Corporate credit continued to do well over the summer, whereas “core” government bonds had something of a bumpy ride. We see several reasons for this: there has been record issuance; the Federal Reserve now regards 2% as a long-term “average inflation target” rather than as an upper bound as previously; the macroeconomic numbers are looking better; and there is hope for an upcoming vaccine. We have therefore maintained fairly low duration in our fixed income portfolio.
We don’t believe that duration will be much of a performance driver in Europe, as the recent unity shown by eurozone members represents a major departure from their approach to previous crises. The currency bloc’s political response to Covid-19 has particularly helped government bonds from the eurozone periphery. With 10-year paper offering a spread of around 140 basis points, Italian sovereigns remain a source of yield in an environment of extremely low interest rates and abundant liquidity.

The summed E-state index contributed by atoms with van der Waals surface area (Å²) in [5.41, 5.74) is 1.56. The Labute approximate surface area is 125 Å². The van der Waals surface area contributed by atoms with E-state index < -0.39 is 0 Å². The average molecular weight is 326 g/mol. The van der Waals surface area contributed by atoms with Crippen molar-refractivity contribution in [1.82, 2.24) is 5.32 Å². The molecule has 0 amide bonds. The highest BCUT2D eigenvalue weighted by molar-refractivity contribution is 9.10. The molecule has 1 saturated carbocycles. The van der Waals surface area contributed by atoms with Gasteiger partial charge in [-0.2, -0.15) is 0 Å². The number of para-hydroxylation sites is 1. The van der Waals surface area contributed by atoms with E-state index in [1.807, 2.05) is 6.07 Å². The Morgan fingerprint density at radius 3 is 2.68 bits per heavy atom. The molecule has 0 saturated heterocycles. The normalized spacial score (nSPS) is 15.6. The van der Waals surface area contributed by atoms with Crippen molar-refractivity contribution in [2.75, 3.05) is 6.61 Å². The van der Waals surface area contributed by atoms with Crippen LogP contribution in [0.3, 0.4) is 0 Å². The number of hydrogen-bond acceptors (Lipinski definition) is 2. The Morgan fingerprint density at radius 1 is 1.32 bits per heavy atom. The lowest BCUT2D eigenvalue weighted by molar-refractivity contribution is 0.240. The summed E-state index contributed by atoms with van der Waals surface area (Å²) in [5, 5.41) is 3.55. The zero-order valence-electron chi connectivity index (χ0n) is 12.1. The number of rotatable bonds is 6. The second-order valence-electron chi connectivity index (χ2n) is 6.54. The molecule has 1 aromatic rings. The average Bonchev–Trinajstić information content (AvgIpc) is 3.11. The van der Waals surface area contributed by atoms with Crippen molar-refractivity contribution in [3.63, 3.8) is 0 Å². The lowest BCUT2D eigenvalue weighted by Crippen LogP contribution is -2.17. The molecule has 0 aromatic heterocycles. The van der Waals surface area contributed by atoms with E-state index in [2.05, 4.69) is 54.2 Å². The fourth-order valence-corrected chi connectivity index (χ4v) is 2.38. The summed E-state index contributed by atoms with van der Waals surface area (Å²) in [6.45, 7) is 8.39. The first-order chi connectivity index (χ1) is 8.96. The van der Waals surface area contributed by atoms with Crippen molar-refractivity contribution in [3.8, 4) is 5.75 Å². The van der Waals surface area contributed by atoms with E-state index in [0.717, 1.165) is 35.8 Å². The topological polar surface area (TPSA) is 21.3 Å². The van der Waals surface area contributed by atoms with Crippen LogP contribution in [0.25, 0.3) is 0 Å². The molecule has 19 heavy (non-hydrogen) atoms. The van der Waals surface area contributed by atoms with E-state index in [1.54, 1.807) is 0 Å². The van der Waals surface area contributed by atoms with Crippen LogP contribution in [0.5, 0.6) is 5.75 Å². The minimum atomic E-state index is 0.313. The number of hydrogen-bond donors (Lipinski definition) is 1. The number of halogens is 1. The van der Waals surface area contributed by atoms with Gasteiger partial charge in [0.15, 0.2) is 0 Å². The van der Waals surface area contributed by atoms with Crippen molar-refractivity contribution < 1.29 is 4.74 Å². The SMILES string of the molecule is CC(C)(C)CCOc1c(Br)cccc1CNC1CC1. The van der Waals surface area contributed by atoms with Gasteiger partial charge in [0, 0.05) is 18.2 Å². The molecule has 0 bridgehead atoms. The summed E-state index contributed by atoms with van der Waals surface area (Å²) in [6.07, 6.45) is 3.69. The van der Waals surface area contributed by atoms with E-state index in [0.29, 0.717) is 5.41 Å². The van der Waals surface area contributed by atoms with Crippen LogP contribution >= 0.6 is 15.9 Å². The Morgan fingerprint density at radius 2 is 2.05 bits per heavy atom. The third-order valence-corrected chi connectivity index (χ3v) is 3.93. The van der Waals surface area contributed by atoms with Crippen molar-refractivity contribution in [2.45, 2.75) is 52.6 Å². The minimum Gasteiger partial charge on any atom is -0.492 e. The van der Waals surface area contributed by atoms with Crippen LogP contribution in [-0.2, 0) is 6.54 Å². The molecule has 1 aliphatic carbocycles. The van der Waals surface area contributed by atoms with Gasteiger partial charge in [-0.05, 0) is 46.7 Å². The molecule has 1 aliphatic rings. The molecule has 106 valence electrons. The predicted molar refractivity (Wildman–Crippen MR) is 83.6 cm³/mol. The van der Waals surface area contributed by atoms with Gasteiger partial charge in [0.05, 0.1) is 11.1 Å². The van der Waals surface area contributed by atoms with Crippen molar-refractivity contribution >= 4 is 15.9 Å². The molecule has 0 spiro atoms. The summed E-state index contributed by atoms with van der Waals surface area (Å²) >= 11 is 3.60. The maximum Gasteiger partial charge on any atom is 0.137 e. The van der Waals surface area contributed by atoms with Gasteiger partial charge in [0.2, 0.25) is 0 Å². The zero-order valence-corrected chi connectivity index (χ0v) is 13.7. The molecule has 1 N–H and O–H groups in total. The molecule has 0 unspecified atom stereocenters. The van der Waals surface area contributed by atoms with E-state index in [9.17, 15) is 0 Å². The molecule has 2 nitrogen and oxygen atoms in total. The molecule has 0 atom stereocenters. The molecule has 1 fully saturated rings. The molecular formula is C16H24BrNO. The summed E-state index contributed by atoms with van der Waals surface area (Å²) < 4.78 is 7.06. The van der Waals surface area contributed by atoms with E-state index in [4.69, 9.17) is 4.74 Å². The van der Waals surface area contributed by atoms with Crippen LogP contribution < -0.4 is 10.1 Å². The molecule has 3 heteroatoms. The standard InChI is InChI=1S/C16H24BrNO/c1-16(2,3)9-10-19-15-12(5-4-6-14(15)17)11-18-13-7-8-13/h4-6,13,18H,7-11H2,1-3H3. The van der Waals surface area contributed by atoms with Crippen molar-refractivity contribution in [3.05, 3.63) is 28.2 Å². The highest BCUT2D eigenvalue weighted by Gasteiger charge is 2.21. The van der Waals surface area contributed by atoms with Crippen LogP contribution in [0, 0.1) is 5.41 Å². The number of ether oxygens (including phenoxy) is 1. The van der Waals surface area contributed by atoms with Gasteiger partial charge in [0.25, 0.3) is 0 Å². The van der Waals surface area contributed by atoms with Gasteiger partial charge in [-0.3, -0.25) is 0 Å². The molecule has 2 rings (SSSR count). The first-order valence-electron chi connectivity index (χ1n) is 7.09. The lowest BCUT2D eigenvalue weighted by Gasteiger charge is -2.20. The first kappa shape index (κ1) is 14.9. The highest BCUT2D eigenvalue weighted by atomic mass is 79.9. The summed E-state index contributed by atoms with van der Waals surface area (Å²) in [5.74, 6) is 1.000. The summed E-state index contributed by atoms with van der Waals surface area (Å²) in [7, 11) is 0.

In US Treasuries, we are holding onto our position in 30-year bonds for now with the aim of taking advantage of a diminishing spread between the United States and Germany. Lastly, in emerging-market sovereigns, we are still selectively invested in countries like Romania and Mexico.
We still see attractive risk/return profiles in the credit market. Our exposure focuses as before on three key themes: quality issuers hurt by unfair spreads; financials; and companies affected by the Covid-19 slump, particularly in the tourism industry.